Both Madeleine Albright (’59) and Hillary Rodham Clinton (’69) talked about the formative impact their Wellesley experience has had on their careers. Secretary Albright also returns to campus annually to chair the Madeleine Corbel Albright Institute for Global Relations, a month-long pedagogical seminar in which students learn more about world affairs through analysis and action.  In addition, three US Ambassadors, including Juliet Waltz Noyes, Anne Patterson, and Michelle Sison) are Wellesley alumni. Song Mei-ling (also known as Madame Chiang Kai-shek), the former First Lady of China, graduated from Wellesley.  
Other notable Wellesley alumni who have received a College Diploma Alumni Achievement Award include: Anne Medora Bethier 20, health professional, physiologist, toxicologist; Marian Burroughs 54 years old, journalist, culinary specialist; Sally Carrigar 22 years old, writer, naturalist; Elise Cherry 1975, entrepreneur, finance and social justice activist; Suzanne Chiani ’68, electronic music composer, recording artist; Phyllis Curtin, 43, opera singer; Jocelyn Gill, 38, astronomer; Marjorie Stoneman Douglas ’12, ecologist, writer; Persis Drell ’77, particle physicist; Nora Efron 62 years old, writer and director; Helen Hayes 53 years old, birdwatcher; Dorothea Jameson, 42, psychologist; Jean Kilburn ’64, media educator; Judith Martin ’59, (pseudonym Miss Manners) author; Nergis Mavalvala 90s, quantum astrophysicist; Lorraine O’Grady ’55, conceptual artist and cultural scientist; Santha Rama Rau 45 g., Writer; Marilyn Yalom 54 years old, historian, feminist; and Patricia Zipprodt, 46, costume designer.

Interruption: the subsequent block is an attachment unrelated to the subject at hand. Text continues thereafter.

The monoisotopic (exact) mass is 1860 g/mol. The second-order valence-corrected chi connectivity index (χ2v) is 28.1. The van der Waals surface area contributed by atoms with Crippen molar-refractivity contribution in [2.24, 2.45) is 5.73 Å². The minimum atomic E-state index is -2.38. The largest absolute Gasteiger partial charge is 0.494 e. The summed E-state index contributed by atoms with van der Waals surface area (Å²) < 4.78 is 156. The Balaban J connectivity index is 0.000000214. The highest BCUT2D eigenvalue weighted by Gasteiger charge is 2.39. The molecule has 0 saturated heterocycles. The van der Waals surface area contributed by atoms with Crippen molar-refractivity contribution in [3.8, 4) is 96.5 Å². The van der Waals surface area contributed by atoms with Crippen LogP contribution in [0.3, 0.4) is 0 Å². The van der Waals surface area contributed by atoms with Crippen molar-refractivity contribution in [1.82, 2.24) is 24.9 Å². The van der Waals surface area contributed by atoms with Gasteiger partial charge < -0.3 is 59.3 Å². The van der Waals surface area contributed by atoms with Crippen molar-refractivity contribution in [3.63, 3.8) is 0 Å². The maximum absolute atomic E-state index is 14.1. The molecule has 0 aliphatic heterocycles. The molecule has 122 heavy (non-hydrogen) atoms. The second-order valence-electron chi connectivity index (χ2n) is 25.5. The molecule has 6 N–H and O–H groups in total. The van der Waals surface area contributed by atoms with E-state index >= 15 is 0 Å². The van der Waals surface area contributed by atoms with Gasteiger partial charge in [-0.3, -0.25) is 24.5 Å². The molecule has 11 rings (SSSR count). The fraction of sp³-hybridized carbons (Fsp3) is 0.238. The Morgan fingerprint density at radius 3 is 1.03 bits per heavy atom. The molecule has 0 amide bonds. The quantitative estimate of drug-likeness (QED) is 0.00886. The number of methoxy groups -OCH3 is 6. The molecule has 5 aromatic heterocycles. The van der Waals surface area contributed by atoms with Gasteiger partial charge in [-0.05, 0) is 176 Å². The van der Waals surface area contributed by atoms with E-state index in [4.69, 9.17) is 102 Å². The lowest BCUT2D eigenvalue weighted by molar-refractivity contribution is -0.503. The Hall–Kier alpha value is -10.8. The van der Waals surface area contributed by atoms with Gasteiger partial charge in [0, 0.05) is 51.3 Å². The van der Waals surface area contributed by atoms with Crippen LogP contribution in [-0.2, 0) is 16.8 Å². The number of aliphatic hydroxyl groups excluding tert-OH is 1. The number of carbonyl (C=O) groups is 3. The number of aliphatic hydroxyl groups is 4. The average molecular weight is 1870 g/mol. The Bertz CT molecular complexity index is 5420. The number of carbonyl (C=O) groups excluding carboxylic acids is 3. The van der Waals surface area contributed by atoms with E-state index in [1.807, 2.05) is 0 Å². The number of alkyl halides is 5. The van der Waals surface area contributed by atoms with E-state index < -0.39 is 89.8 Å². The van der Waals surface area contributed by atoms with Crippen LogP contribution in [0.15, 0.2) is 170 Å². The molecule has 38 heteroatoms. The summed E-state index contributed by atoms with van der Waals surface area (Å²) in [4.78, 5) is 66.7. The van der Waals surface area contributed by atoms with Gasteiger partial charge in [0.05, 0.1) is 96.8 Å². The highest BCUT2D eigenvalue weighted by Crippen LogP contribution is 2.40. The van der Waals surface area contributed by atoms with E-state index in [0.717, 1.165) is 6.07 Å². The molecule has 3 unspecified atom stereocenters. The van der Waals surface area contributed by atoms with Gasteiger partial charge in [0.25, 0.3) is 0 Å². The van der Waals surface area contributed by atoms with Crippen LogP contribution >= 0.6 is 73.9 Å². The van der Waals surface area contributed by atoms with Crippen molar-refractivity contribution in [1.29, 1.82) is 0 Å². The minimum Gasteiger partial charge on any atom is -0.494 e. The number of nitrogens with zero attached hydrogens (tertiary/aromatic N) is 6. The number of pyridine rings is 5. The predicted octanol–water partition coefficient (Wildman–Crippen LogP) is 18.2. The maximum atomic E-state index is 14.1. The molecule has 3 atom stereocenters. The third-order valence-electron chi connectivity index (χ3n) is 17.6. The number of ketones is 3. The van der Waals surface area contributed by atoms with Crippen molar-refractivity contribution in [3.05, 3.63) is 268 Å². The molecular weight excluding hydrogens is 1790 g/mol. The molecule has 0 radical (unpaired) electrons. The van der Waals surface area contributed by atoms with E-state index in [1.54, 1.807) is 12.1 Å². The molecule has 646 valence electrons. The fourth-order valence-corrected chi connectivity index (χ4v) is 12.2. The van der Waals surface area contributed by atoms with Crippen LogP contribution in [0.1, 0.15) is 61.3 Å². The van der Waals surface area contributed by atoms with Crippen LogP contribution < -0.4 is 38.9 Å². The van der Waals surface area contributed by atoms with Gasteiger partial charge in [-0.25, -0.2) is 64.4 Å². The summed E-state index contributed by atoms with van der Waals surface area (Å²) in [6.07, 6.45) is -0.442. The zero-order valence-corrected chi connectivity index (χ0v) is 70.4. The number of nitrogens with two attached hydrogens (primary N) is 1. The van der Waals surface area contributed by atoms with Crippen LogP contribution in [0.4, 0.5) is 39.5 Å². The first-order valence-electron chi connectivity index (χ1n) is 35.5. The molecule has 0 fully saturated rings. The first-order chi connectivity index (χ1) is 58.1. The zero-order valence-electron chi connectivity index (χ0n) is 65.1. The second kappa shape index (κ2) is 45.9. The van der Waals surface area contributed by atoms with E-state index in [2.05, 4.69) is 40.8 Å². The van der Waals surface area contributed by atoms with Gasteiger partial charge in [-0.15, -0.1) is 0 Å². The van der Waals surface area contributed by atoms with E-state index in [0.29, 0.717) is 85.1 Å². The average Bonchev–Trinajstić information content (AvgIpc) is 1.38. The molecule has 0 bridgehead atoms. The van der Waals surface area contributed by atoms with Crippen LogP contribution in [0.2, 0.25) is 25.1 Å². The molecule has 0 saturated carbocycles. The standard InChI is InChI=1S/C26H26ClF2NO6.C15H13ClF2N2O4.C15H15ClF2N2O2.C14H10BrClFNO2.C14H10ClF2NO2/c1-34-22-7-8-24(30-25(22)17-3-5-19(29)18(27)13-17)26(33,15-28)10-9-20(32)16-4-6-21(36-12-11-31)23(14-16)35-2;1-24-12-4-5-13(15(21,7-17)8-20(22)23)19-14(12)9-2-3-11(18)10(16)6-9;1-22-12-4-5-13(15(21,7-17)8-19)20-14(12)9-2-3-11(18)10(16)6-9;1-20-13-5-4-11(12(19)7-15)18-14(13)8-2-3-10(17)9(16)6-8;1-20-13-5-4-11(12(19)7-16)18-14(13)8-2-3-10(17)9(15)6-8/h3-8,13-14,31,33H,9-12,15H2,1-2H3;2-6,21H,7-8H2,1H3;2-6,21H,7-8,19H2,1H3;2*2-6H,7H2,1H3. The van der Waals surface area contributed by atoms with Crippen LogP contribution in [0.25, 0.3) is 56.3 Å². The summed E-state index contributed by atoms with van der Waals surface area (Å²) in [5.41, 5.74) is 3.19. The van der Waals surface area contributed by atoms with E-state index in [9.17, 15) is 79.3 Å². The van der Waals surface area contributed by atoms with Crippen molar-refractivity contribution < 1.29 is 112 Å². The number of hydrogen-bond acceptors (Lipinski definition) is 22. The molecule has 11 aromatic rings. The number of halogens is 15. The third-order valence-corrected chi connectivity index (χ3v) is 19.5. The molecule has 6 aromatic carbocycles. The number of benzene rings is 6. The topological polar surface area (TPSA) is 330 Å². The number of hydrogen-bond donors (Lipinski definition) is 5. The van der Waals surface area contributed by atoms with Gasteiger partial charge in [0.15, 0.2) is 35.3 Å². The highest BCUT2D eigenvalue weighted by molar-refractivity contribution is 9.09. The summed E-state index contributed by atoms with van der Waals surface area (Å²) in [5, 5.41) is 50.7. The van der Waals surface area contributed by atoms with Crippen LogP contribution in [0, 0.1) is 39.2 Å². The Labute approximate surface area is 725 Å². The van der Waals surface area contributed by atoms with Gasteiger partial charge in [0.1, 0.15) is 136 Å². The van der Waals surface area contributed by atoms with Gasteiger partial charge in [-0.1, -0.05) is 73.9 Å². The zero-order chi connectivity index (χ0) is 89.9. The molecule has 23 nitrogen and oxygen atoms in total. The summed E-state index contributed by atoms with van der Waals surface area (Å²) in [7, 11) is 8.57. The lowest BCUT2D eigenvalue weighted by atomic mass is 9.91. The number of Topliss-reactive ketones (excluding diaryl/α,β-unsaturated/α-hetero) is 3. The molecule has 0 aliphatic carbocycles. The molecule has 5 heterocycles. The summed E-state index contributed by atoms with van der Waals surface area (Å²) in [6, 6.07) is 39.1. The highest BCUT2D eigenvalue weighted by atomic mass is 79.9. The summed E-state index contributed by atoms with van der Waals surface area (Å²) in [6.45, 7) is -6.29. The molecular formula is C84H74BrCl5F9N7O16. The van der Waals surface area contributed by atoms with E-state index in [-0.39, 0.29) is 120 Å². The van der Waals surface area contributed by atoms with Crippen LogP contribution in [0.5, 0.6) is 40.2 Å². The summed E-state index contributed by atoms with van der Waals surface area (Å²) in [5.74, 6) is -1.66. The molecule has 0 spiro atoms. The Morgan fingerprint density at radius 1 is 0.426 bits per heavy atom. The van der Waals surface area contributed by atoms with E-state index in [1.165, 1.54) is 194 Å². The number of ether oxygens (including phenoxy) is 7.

Notable Wellesley faculty members include:
- Mirtilla Avery, art historian and Monuments to Men 
- Emily Green Balch, Nobel Peace Prize Winner economist and supporter of the peace movement.
- Catherine Lee Bates, award-winning poet, writer, publicist, author of America the Beautiful, a Wellesley College alumnus and namesake of the Bates apartment building.
- Frank Bidart, Poet, Pulitzer Prize Winner.
- Karl E. Keyes, real estate economist and developer of the Case-Schiller Index with Robert Schiller of Yale University and Allana Weiss.
- Dan Chiasson, New York-based poet and writer
- Margaret Clapp, Pulitzer Prize-winning author and namesake of the main library.
- Katherine Comanistorist – economist credited with creating the field of industrial history; she was the first female teacher in the United States to teach statistics.
- Rose Laub Coser, sociologist, former vice president of the American Sociological Association (ASA) and former president of the Eastern Sociological Society (ESS), who is credited with creating the fields of medical sociology, role theory, and family sociology. 
- Charlotte Houtermans (born Charlotte Riefenstahl), physicist
- Jonathan B. Knudsen, Professor of History, who has published books on German enlightenment.
- Mary Keith McGowan, Luella Lamer, Professor of Women’s Studies and Professor of Philosophy, known for her work in the feminist philosophy of language.
- Peggy McIntosh is a women’s researcher whose 1988 work on the concept of privilege led to the definition of various privileges and laid the foundation for the current Test Your Privilege movement. 
- Vladimir Nabokov, Russian-American writer, best known for his novel Lolita . He taught comparative literature and Russian at Wellesley.